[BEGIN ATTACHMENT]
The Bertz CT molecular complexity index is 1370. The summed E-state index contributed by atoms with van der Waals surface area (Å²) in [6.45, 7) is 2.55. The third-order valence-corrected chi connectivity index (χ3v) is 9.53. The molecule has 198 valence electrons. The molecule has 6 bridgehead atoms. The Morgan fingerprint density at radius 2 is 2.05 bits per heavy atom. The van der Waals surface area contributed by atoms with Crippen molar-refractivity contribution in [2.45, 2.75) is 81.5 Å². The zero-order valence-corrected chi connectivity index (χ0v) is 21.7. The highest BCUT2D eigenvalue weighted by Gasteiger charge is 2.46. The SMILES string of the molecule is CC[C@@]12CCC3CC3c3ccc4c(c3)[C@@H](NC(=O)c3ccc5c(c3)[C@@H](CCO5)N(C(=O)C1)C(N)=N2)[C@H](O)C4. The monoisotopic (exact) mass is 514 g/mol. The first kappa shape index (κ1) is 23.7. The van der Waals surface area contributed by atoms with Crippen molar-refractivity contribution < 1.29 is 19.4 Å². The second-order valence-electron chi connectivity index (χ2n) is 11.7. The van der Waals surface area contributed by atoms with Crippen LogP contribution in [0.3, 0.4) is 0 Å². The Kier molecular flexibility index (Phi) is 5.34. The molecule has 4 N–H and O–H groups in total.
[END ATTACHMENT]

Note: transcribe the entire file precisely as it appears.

The Bertz CT molecular complexity index is 1370. The summed E-state index contributed by atoms with van der Waals surface area (Å²) in [6.45, 7) is 2.55. The third-order valence-corrected chi connectivity index (χ3v) is 9.53. The molecule has 198 valence electrons. The molecule has 6 bridgehead atoms. The Morgan fingerprint density at radius 2 is 2.05 bits per heavy atom. The van der Waals surface area contributed by atoms with Crippen molar-refractivity contribution in [2.45, 2.75) is 81.5 Å². The zero-order valence-corrected chi connectivity index (χ0v) is 21.7. The highest BCUT2D eigenvalue weighted by Gasteiger charge is 2.46. The SMILES string of the molecule is CC[C@@]12CCC3CC3c3ccc4c(c3)[C@@H](NC(=O)c3ccc5c(c3)[C@@H](CCO5)N(C(=O)C1)C(N)=N2)[C@H](O)C4. The monoisotopic (exact) mass is 514 g/mol. The first kappa shape index (κ1) is 23.7. The van der Waals surface area contributed by atoms with Crippen molar-refractivity contribution < 1.29 is 19.4 Å². The second-order valence-electron chi connectivity index (χ2n) is 11.7. The van der Waals surface area contributed by atoms with Crippen LogP contribution in [0.3, 0.4) is 0 Å². The Kier molecular flexibility index (Phi) is 5.34. The molecule has 4 N–H and O–H groups in total.